This is why you often see down cold weather quilts and synthetic summer quilts in the DIY threads. The synthetic also has a secondary benefit in that warmer weather tends to be moister in most the country (not in my AZ though), so the synthetic provides some poor weather security as well in above freezing temps that down does not have. Not a major concern for many, but a nice perk for being "lazy" during construction of the quilt.

>> Bender <<
(Bender) - MLife

Locale: NEO
Re: why is synthetic fill so popular for DIY warm weather quilts? on 05/02/2011 23:14:41 MDT Print View

With synthetics you can get away with using non down proof materials like silk. Silk is very inexpensive and light weight. Add a $3 bottle of dye you can make it any color you want. Check out
Thai Silks.

Eric Thompson
(er0ck) - F

Locale: PNW
thanks! on 05/04/2011 19:47:28 MDT Print View

great replies, all! thanks for the info.

another issue is packed size...

Eddie Rivera
(eddieruko) - F
Silk Explanation... on 05/05/2011 16:08:13 MDT Print View

Bender - I'm intrigued by using silk as an option. I've had folks wanting gear without having to "peel" nylon/polyester lining during warm weather.

Checked out that site and I'm curious what the description is referring to: Habotai, 8mm, 45". I'm assuming Habotai is the brand, and 45" is the width. Seems like the 8mm can vary from 5mm to 15mm.

Any thoughts?

Roger Caffin
(rcaffin) - BPL Staff - MLife

Locale: Wollemi & Kosciusko NPs, Europe
Re: Silk Explanation... on 05/05/2011 16:19:18 MDT Print View

You have heard of RipStop and Taffeta? They are names for types of weave. Habotai is the name for a light plain-weave silk. It is widely used for all sorts of things, including silk liners for bags and quilts. I make silk PJs out of it as well, for use instead of a liner.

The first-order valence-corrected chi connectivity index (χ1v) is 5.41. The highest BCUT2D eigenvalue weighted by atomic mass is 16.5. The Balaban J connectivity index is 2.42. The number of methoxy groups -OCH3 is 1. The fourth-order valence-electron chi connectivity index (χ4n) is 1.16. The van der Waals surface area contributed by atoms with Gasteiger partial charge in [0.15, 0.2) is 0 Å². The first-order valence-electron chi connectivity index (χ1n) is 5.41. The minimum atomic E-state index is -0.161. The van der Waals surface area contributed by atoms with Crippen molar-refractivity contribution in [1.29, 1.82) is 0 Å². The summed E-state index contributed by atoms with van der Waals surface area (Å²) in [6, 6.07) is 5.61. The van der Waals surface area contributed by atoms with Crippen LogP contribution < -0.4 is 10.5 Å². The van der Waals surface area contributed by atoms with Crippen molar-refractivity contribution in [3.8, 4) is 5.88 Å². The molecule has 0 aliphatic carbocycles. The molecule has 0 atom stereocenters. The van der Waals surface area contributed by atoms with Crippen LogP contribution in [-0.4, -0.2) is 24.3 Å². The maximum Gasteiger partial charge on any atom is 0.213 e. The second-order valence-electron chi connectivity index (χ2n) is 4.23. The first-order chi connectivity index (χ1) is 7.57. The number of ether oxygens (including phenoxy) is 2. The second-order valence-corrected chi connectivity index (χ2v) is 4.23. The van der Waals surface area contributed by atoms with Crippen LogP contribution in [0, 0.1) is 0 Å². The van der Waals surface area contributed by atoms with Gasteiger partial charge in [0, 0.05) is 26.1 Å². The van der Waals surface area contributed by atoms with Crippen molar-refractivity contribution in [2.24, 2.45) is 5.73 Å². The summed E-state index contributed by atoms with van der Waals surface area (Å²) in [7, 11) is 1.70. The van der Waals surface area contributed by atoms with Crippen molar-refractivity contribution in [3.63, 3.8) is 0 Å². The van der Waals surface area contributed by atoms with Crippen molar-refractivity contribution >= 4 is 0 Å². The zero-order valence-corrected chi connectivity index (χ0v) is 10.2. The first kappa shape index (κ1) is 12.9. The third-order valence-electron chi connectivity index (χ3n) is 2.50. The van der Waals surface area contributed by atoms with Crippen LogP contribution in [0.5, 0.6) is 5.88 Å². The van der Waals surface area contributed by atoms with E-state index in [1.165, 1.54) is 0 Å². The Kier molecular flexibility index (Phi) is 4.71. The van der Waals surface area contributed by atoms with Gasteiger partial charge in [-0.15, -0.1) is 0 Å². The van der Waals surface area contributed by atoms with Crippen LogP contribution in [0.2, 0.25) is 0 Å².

Habotai may come in a small range of weights, but 8 mm is the most common. 8 momme is a fabric weight, a bit like 45 gsm, 1.3 oz or 70 d.

The 45" is the width. It is narrower than most synthetics, because older looms are used.


Brendan S
(brendans) - MLife

Locale: Fruita CO
mommes on 05/05/2011 16:31:00 MDT Print View

according to wikipedia looks like 1mm= 4.340 g/m^2 so the 5mm would be about .7 oz/yd. Pretty light.

Aaron Knapp

Locale: Midwest
Silk + 2.5 oz Climashield on 05/05/2011 19:46:44 MDT Print View

I made a ~ 45 quilt using silk (from Thai Silks) and 2.5 oz Climashield. It comes in around 9 ounces and I love it as my warm weather quilt. As far as the packed size concern: To preserve as much life in the insulation as possible, I pack it in a trash bag loosely in the bottom of my pack and just let everything else pack it down as I load my pack. I've found that since I use this in the summer (when I'm not carrying much extra clothing), I usually have plenty of room in my pack. However, if you're trying to fit it in an Ion or something similar, I'd think down would be the better option.

Note: If you go this route, I would wash the silk before you make all your measurements and do the cutting. I cut it, then washed it, and it shrank a good deal as a result. It still works fine, but it's an easy hang up to avoid.

Edited by amknapp4 on 05/05/2011 19:48:32 MDT.

Lawson Kline
(Mountainfitter) - M